10 Best Home Security Practices


March 15, 2019

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Home Security Practices

Now is the time to beef up security around your home, before you wish you had done so earlier. Thieves and burglars are still plying their trade. We hear every day of victims of home intrusion, burglary, and even violence. To help you avoid being one of those statistics, here are the 10 best home security practices you can implement right now.

To get started, do this first. After that we’ll count down to the best and most important security practice. Expect to be surprised at which practice is #1, not to mention how easy it is to do.

Walk around your house and property and pretend you are the burglar casing out your house.

 Is the view of the front door blocked from the street? 34% of burglars enter through the front door, like you do.

  • Is there tall vegetation blocking the view of any of the windows? To a burglar, these are very attractive ways to enter a house.
  • Is there a sliding glass door facing the back yard or on the side of the house? Your burglar will look for these, even if he must climb a fence to do it. These are fantastically easy to breach.
  • Are any of these points of entry in the dark at night? Burglars like to work cloaked in darkness.

Any of these conditions will make your home more attractive to a burglar than other houses which may offer more challenges to them.

  1. Get a dog.

Your big friendly Great Dane will not slow a burglar down even a little bit, if he doesn’t announce his presence. Any dog, even a tiny one that barks or howls when someone approaches a door or window will cause an intruder to stop and reconsider his plan to enter your house. Ex-burglars when interviewed by security experts often say that a barking dog will cause them to choose a different house.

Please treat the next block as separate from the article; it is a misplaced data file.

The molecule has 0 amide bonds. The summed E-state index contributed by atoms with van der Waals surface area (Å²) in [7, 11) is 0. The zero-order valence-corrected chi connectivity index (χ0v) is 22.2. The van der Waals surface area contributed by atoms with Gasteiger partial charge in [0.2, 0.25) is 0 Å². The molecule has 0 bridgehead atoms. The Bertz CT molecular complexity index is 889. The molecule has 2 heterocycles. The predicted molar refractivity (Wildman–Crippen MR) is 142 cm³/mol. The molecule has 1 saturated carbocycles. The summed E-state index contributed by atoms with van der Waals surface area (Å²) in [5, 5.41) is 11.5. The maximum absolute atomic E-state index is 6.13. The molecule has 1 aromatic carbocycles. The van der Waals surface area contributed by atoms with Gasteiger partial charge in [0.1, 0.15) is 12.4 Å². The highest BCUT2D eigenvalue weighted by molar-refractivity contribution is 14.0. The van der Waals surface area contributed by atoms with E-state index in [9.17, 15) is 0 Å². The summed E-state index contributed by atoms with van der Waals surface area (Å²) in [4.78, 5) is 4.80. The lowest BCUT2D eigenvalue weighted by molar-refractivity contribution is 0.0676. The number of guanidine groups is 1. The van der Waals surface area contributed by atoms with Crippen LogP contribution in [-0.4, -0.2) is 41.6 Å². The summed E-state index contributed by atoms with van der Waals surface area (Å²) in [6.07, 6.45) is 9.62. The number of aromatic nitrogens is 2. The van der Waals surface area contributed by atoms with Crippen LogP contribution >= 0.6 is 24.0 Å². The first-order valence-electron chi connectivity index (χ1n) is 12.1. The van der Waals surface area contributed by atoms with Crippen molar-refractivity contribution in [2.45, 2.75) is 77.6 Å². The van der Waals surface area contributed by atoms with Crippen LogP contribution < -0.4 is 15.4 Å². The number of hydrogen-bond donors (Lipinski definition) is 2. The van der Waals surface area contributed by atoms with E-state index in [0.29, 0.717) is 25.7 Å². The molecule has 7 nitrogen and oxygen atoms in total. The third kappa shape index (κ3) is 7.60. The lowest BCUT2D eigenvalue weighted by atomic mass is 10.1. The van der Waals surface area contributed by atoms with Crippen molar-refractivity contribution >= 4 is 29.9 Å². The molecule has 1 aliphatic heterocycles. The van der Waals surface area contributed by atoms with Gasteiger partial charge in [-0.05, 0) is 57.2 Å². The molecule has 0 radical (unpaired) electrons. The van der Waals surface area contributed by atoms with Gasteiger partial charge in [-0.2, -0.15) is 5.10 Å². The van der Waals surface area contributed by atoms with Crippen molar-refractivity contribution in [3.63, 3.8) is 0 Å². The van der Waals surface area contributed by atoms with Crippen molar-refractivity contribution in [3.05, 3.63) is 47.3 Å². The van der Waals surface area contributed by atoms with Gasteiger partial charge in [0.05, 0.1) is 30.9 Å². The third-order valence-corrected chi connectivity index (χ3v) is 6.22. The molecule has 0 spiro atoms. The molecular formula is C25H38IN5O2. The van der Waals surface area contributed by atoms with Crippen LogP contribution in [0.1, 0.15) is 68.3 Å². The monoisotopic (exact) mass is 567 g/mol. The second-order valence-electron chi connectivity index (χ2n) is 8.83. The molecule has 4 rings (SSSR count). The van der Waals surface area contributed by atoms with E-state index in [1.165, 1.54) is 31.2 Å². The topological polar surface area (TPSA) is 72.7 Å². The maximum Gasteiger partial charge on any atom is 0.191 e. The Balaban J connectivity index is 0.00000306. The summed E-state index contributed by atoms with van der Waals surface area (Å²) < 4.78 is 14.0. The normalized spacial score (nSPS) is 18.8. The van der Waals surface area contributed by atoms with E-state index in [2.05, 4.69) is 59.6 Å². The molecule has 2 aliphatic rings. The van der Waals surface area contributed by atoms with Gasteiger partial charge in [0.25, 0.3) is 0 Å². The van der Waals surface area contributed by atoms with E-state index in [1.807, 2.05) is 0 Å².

1. Remove or prune back vegetation that conceals exterior doors or windows.

Make these points of entry visible to the street and your neighbors. A would-be intruder doesn’t want someone to call the police before they can get inside.

Or better yet, you can pull them out and plant for security instead. A thick hedge with intertwining branches can be a barrier to windows. Nastier yet to your potential thief, would be some stunningly beautiful (and thorny) like Euphorbia milli. Thorny plants do not have to be unattractive. Consider planting these; Acacia spinesvens, Bougainvillea, Bromeliads, Cactus, Cycads, Grevillea acanthifolia, and Roses. There are a lot of possibilities. Ask your local nursery for suggestions.

  1. Install window locks or track dowels.

Any lock is better than no lock or just a latch. The burglar is going to see if a window opens. If it doesn’t, he will move to the next. A simple, yet very effective solution is to cut a wooden dowel to length (with the window shut) and drop it into the track.

  1. Install a protective film on all windows and glass doors to make them shatter-proof.